Faculty of Mathematics and Natural Sciences - Biogeography

Faculty of Mathematics and Natural Sciences | Geography Department | Biogeography | Projects | Land-use & biodiversity Chaco | Land-use and biodiversity in the Chaco - Expected Results & Significance

Land-use and biodiversity in the Chaco - Expected Results & Significance

 

The project proposed here aims to make substantial contributions to the fields of land use science, conservation science, and sustainability science.

 

First, understanding and balancing the often conflicting goals of agricultural production and biodiversity conservation is a great challenge for science and policy-making alike. Yet, few studies have assessed these trade-offs in biodiversity-rich areas that are undergoing rapid land use changes, and these have focused on very small study areas. Thus, this project will provide new and important insights into the trade-offs between agriculture and biodiversity for a poorly studied, yet highly dynamic regions.

Second, the project will break new ground by comprehensively exploring the relationship between land use change and biodiversity dynamics. Past assessments have often neglected the role of land use intensification and environmental heterogeneity, as well as the importance of land use legacies in determining current biodiversity patterns. This project will advance these lines of inquiry, specifically in regards to understanding non-linearity in the relationship between land use change and biodiversity dynamics.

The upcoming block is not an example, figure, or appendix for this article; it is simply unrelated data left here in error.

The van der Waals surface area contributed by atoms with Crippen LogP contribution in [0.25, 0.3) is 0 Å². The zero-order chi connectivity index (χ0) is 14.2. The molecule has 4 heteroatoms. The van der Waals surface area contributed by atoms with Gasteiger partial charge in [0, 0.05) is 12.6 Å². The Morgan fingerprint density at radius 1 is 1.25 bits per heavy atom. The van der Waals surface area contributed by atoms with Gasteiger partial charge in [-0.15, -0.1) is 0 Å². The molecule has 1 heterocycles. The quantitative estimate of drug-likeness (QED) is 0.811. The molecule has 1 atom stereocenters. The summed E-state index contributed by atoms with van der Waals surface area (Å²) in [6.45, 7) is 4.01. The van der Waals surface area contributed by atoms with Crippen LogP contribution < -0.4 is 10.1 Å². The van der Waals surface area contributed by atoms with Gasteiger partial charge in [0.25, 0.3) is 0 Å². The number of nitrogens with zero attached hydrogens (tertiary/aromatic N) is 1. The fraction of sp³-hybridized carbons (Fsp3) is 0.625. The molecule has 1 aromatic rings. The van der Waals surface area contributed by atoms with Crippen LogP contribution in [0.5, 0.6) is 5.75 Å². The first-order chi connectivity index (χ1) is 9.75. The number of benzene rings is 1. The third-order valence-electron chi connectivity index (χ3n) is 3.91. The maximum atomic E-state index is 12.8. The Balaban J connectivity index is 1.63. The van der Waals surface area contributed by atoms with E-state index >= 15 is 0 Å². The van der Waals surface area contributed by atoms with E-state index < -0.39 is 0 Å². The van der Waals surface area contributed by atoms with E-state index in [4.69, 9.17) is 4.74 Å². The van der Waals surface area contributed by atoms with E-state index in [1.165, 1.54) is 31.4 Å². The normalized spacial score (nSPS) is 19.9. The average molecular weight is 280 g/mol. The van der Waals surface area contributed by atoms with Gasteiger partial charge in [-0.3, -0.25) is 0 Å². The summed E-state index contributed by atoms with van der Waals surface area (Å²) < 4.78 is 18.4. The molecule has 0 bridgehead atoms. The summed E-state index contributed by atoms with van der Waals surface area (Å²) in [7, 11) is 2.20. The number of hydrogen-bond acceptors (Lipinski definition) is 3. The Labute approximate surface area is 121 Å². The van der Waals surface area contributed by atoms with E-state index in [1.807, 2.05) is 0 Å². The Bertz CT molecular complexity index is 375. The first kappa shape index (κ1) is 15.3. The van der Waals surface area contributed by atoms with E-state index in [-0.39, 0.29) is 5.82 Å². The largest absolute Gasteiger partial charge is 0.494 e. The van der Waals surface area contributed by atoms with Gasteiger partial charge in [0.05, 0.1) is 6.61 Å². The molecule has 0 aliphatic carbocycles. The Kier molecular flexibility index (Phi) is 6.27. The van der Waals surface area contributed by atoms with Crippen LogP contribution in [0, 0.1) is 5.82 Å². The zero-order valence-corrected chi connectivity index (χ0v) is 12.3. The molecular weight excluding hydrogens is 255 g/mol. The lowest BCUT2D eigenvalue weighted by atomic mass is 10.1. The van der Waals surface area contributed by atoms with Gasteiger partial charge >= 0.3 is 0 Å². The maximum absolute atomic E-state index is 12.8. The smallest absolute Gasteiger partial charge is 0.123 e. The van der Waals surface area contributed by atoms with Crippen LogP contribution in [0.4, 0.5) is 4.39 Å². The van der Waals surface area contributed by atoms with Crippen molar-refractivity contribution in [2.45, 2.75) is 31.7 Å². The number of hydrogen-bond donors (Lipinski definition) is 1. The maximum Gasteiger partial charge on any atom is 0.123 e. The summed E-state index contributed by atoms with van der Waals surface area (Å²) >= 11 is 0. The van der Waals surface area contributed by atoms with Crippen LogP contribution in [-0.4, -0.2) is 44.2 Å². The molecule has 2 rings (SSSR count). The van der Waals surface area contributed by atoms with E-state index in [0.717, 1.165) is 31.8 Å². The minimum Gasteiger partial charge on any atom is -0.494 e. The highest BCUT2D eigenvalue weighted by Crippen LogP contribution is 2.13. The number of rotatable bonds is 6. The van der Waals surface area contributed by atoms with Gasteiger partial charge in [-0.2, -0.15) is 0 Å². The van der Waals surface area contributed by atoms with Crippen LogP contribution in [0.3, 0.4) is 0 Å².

Third, this project will provide the first comprehensive reconstruction of land system dynamics for the last 25 years for the entire Argentine Chaco, considering both land conversions and intensification processes, thereby substantially improving our understanding of land use change in this part of the world. Specifically, this will provide new insights into the proximate drivers of deforestation (e.g., soybean farming vs. cattle ranching), potential displacement effects, and the questions whether agri-business expansion leads to recovery of remaining natural vegetation.

Fourth, the project will systematically gather primary biodiversity data on bird communities, providing new insights into spatial patterns of biodiversity in this poorly studied region – regarding species richness, community turnover, and abundance of key indicator species.

Finally, the insights on biodiversity and agricultural productivity patterns, on trade-off and synergies among them, the spatial datasets generated by the proposed project, and the multicriteria optimization model we will derive will all provide important decision support to manage towards sustainability in the Chaco, one of the world’s most rapidly changing ecoregions.